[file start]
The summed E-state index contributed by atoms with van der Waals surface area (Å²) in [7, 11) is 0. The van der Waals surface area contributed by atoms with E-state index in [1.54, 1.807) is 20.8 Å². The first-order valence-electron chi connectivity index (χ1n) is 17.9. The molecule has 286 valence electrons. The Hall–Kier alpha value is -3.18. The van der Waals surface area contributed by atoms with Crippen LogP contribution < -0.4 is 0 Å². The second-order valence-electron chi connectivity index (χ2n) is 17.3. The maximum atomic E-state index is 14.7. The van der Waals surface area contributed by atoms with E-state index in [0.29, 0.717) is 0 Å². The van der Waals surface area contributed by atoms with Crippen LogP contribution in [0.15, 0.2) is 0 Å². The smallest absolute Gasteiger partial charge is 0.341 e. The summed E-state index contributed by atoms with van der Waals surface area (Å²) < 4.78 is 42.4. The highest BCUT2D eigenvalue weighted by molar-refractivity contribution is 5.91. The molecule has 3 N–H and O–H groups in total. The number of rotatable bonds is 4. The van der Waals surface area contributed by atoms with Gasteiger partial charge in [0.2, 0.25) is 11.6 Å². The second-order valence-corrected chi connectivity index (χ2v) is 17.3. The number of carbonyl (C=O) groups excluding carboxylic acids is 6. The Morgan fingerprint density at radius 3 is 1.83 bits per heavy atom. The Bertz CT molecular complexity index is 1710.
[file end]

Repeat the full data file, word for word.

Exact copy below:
The summed E-state index contributed by atoms with van der Waals surface area (Å²) in [7, 11) is 0. The van der Waals surface area contributed by atoms with E-state index in [1.54, 1.807) is 20.8 Å². The first-order valence-electron chi connectivity index (χ1n) is 17.9. The molecule has 286 valence electrons. The Hall–Kier alpha value is -3.18. The van der Waals surface area contributed by atoms with Crippen LogP contribution < -0.4 is 0 Å². The second-order valence-electron chi connectivity index (χ2n) is 17.3. The maximum atomic E-state index is 14.7. The van der Waals surface area contributed by atoms with E-state index in [0.29, 0.717) is 0 Å². The van der Waals surface area contributed by atoms with Crippen LogP contribution in [0.15, 0.2) is 0 Å². The smallest absolute Gasteiger partial charge is 0.341 e. The summed E-state index contributed by atoms with van der Waals surface area (Å²) < 4.78 is 42.4. The highest BCUT2D eigenvalue weighted by molar-refractivity contribution is 5.91. The molecule has 3 N–H and O–H groups in total. The number of rotatable bonds is 4. The van der Waals surface area contributed by atoms with Gasteiger partial charge in [0.2, 0.25) is 11.6 Å². The second-order valence-corrected chi connectivity index (χ2v) is 17.3. The number of carbonyl (C=O) groups excluding carboxylic acids is 6. The Morgan fingerprint density at radius 3 is 1.83 bits per heavy atom. The Bertz CT molecular complexity index is 1710.